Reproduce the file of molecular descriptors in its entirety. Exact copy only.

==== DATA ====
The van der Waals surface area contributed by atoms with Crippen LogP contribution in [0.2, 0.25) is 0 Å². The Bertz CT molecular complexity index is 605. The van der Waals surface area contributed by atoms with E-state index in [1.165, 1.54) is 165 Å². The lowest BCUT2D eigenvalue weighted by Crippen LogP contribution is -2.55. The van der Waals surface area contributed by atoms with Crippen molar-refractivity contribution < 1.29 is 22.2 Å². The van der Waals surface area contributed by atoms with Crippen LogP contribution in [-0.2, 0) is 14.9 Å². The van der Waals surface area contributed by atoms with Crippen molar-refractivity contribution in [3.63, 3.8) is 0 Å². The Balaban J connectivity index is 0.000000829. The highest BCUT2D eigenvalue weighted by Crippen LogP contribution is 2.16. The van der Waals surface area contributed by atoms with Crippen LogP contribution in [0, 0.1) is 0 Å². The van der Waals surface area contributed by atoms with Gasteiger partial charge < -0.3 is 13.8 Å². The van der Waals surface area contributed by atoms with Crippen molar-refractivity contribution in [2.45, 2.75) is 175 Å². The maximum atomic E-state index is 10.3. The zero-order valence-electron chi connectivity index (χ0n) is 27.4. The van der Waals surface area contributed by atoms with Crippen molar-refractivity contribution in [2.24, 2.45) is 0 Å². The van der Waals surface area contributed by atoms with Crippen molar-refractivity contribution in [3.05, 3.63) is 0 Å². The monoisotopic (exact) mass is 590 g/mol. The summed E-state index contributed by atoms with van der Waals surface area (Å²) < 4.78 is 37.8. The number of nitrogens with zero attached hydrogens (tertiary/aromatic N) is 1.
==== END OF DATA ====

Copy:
The van der Waals surface area contributed by atoms with Crippen LogP contribution in [0.2, 0.25) is 0 Å². The Bertz CT molecular complexity index is 605. The van der Waals surface area contributed by atoms with E-state index in [1.165, 1.54) is 165 Å². The lowest BCUT2D eigenvalue weighted by Crippen LogP contribution is -2.55. The van der Waals surface area contributed by atoms with Crippen molar-refractivity contribution < 1.29 is 22.2 Å². The van der Waals surface area contributed by atoms with Crippen LogP contribution in [-0.2, 0) is 14.9 Å². The van der Waals surface area contributed by atoms with Crippen molar-refractivity contribution in [3.63, 3.8) is 0 Å². The Balaban J connectivity index is 0.000000829. The highest BCUT2D eigenvalue weighted by Crippen LogP contribution is 2.16. The van der Waals surface area contributed by atoms with Crippen LogP contribution in [0, 0.1) is 0 Å². The van der Waals surface area contributed by atoms with Gasteiger partial charge < -0.3 is 13.8 Å². The van der Waals surface area contributed by atoms with Crippen molar-refractivity contribution in [2.45, 2.75) is 175 Å². The maximum atomic E-state index is 10.3. The zero-order valence-electron chi connectivity index (χ0n) is 27.4. The van der Waals surface area contributed by atoms with Crippen molar-refractivity contribution in [2.24, 2.45) is 0 Å². The van der Waals surface area contributed by atoms with Crippen molar-refractivity contribution in [3.05, 3.63) is 0 Å². The monoisotopic (exact) mass is 590 g/mol. The summed E-state index contributed by atoms with van der Waals surface area (Å²) < 4.78 is 37.8. The number of nitrogens with zero attached hydrogens (tertiary/aromatic N) is 1.